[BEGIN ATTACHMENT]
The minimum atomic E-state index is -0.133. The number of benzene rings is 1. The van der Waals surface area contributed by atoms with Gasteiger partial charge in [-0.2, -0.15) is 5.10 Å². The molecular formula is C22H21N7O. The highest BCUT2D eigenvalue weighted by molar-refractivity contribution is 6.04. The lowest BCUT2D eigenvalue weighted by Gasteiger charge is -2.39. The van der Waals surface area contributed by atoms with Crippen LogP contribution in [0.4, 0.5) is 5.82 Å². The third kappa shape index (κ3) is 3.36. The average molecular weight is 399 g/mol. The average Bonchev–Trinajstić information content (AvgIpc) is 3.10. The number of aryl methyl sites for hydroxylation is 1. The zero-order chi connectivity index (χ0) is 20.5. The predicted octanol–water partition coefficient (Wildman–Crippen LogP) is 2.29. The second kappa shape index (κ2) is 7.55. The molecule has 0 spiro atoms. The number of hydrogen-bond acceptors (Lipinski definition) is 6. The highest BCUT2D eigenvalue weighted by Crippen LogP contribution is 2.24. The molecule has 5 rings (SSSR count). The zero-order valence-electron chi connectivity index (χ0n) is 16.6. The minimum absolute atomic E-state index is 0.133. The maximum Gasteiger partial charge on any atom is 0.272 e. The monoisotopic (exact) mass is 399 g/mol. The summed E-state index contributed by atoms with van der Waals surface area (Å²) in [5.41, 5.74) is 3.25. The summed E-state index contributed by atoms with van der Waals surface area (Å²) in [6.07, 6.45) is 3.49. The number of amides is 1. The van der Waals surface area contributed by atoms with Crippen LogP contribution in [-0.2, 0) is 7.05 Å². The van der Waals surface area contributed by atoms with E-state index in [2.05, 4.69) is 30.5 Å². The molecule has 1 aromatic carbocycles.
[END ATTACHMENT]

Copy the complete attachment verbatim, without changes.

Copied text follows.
The minimum atomic E-state index is -0.133. The number of benzene rings is 1. The van der Waals surface area contributed by atoms with Gasteiger partial charge in [-0.2, -0.15) is 5.10 Å². The molecular formula is C22H21N7O. The highest BCUT2D eigenvalue weighted by molar-refractivity contribution is 6.04. The lowest BCUT2D eigenvalue weighted by Gasteiger charge is -2.39. The van der Waals surface area contributed by atoms with Crippen LogP contribution in [0.4, 0.5) is 5.82 Å². The third kappa shape index (κ3) is 3.36. The average molecular weight is 399 g/mol. The average Bonchev–Trinajstić information content (AvgIpc) is 3.10. The number of aryl methyl sites for hydroxylation is 1. The zero-order chi connectivity index (χ0) is 20.5. The predicted octanol–water partition coefficient (Wildman–Crippen LogP) is 2.29. The second kappa shape index (κ2) is 7.55. The molecule has 0 spiro atoms. The number of hydrogen-bond acceptors (Lipinski definition) is 6. The highest BCUT2D eigenvalue weighted by Crippen LogP contribution is 2.24. The molecule has 5 rings (SSSR count). The zero-order valence-electron chi connectivity index (χ0n) is 16.6. The minimum absolute atomic E-state index is 0.133. The maximum Gasteiger partial charge on any atom is 0.272 e. The monoisotopic (exact) mass is 399 g/mol. The summed E-state index contributed by atoms with van der Waals surface area (Å²) in [5.41, 5.74) is 3.25. The summed E-state index contributed by atoms with van der Waals surface area (Å²) in [6.07, 6.45) is 3.49. The number of amides is 1. The van der Waals surface area contributed by atoms with Crippen LogP contribution in [-0.2, 0) is 7.05 Å². The van der Waals surface area contributed by atoms with E-state index in [2.05, 4.69) is 30.5 Å². The molecule has 1 aromatic carbocycles.